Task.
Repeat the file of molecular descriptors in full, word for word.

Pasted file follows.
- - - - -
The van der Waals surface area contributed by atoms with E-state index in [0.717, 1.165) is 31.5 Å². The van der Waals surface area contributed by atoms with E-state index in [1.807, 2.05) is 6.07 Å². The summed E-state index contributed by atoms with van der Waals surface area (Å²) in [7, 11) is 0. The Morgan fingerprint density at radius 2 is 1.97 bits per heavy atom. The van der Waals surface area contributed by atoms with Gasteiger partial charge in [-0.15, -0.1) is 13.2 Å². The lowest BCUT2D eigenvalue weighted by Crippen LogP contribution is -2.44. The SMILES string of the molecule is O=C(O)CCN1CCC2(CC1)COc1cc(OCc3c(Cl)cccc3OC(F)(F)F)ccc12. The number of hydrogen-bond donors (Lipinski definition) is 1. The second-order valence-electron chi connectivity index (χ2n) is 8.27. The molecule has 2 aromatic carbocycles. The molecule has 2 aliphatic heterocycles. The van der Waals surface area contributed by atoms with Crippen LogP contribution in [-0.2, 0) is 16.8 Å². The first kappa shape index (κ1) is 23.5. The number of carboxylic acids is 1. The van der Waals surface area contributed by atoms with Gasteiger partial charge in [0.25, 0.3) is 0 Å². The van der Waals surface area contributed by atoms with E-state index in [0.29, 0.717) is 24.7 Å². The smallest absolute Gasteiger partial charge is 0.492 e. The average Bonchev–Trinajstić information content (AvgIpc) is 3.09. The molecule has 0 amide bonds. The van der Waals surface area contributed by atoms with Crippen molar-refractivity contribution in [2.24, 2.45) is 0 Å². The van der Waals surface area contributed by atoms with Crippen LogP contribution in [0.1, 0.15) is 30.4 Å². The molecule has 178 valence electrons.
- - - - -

The van der Waals surface area contributed by atoms with E-state index in [0.717, 1.165) is 31.5 Å². The van der Waals surface area contributed by atoms with E-state index in [1.807, 2.05) is 6.07 Å². The summed E-state index contributed by atoms with van der Waals surface area (Å²) in [7, 11) is 0. The Morgan fingerprint density at radius 2 is 1.97 bits per heavy atom. The van der Waals surface area contributed by atoms with Gasteiger partial charge in [-0.15, -0.1) is 13.2 Å². The lowest BCUT2D eigenvalue weighted by Crippen LogP contribution is -2.44. The SMILES string of the molecule is O=C(O)CCN1CCC2(CC1)COc1cc(OCc3c(Cl)cccc3OC(F)(F)F)ccc12. The number of hydrogen-bond donors (Lipinski definition) is 1. The second-order valence-electron chi connectivity index (χ2n) is 8.27. The molecule has 2 aromatic carbocycles. The molecule has 2 aliphatic heterocycles. The van der Waals surface area contributed by atoms with Crippen LogP contribution in [-0.2, 0) is 16.8 Å². The first kappa shape index (κ1) is 23.5. The number of carboxylic acids is 1. The van der Waals surface area contributed by atoms with Gasteiger partial charge in [0.25, 0.3) is 0 Å². The van der Waals surface area contributed by atoms with E-state index in [0.29, 0.717) is 24.7 Å². The smallest absolute Gasteiger partial charge is 0.492 e. The average Bonchev–Trinajstić information content (AvgIpc) is 3.09. The molecule has 0 amide bonds. The van der Waals surface area contributed by atoms with Crippen molar-refractivity contribution in [2.24, 2.45) is 0 Å². The van der Waals surface area contributed by atoms with Crippen LogP contribution in [0.1, 0.15) is 30.4 Å². The molecule has 178 valence electrons.